SPRINGFIELD – It was clear last night at the debate between Sen. Scott Brown and Elizabeth Warren that the crowd, both inside and outside of Symphony Hall, favored Warren.
After her closing remarks, Warren received loud applause from the 2,600 in attendance with a scattered few giving her a standing ovation.
“I thought the crowd was supportive of Warren, quite a bit more so than Brown,” said Jason Roche, a University of Massachusetts junior that was in attendance Wednesday night.
Danillo Sena, a senior at UMass, agreed.
“Warren had a bigger crowd here in Springfield,” he said.
Despite an early plea from moderator Jim Madigin for the crowd to remain quiet during the debate so that Brown and Warren could use as much of the allotted one hour block as possible, the crowd frequently vocalized its support for Warren, the Harvard Law School professor.
At one point, the noise grew so loud that a woman stood up, turned around, and slapped the man behind her, according to a WWLP-22News report.
The audience cheered Warren at several points during the debate, including when she talked about her support for the Affordable Health Care Act, as well as her stance on women’s rights.
The crowd also defended her when Brown told Warren to “put down the hammer,” earning him loud boos from the audience.
But that’s not to say the crowd was devoid of Brown supporters. Even as people cheered Warren’s support of the Affordable Health Care Act, others in the crowd were booing her.
“I was really surprised at the atmosphere of the debate,” said UMass student Chandler Hall. “I was expecting it to be just a little more respectful. It definitely shocked me, the unwarranted participation of the crowd.”
During the debate, the candidates were asked questions on topics ranging from their definition of the middle class to foreign policy.
Hall, a junior, said that he was pleased with the selection.
“I think everything relevant to the election was being asked,” he said.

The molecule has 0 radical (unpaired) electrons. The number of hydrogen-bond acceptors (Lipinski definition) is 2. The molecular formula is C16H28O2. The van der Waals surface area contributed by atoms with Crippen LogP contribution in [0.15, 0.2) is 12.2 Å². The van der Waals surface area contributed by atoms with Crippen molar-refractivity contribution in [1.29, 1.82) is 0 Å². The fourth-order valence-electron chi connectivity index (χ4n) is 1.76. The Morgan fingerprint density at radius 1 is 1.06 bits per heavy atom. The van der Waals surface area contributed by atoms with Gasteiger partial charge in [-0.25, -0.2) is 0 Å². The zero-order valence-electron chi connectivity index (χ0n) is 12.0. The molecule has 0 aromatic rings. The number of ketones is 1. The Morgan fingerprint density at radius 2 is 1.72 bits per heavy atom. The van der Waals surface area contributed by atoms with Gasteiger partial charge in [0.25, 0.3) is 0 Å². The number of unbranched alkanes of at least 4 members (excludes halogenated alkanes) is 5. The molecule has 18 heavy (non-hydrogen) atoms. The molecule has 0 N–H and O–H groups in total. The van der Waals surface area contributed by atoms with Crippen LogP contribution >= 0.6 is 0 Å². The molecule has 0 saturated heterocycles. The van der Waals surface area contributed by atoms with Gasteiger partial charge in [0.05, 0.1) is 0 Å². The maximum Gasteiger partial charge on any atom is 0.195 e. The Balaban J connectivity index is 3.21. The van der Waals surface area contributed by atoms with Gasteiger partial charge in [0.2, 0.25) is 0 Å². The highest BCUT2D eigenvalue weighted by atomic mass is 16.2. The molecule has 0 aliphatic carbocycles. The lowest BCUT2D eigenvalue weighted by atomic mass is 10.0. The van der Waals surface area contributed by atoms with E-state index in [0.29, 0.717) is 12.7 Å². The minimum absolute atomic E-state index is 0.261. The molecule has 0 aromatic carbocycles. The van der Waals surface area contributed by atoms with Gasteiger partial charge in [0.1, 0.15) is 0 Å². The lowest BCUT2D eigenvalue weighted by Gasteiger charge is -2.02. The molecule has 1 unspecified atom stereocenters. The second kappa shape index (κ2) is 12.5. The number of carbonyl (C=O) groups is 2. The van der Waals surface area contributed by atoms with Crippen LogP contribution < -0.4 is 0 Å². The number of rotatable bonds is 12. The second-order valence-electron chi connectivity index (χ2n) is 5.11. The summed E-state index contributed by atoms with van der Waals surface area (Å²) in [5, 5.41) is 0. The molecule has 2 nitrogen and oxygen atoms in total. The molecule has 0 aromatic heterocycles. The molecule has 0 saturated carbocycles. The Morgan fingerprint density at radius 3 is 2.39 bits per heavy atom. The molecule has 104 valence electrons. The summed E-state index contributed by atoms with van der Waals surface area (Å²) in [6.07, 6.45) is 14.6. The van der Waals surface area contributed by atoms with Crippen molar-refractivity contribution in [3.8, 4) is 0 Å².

Hall also said that since this is the first general and senatorial election he can vote in, he feels it is important to be informed.
“It is definitely important to me to make an informed decision rather than a biased one,” Hall said.
Two hours before the debate started, the side of Court Street opposite of Symphony Hall was lined with Warren and Brown supporters who were blowing whistles and clanging noisemakers.
Linda Reilly was one of the people who came out to support Brown, despite the chill and the dark sky that threatened rain.
“I came here to support Scott Brown because I think he is a very independent thinker,” Reilly said. “He’s not a pawn. I want someone who is not going to be tied to the party, you know vote on the issues, not the party.”
Charles Payne stood blowing an orange whistle and sporting a large Warren sign mounted on a two-by-four.
“I think Elizabeth Warren is the better candidate,” Payne said.
He noted that he thinks Brown has been misleading when he talks about his support for the middle class. ”He hasn’t done a thing for the middle class,” Payne said.
The debate, Hall said, was a draw, saying that he thought both candidates did well on different points.
While Roche, a political science major, thought the debate was close – noting that he thought Brown did a better job than Warren while talking about the economy – he thought that Warren came out on top.
“I wouldn’t say there was a clear winner, but I think that Warren might have ended with a little more of an upper hand,” Roche said.
Katie Landeck can be reached at firstname.lastname@example.org.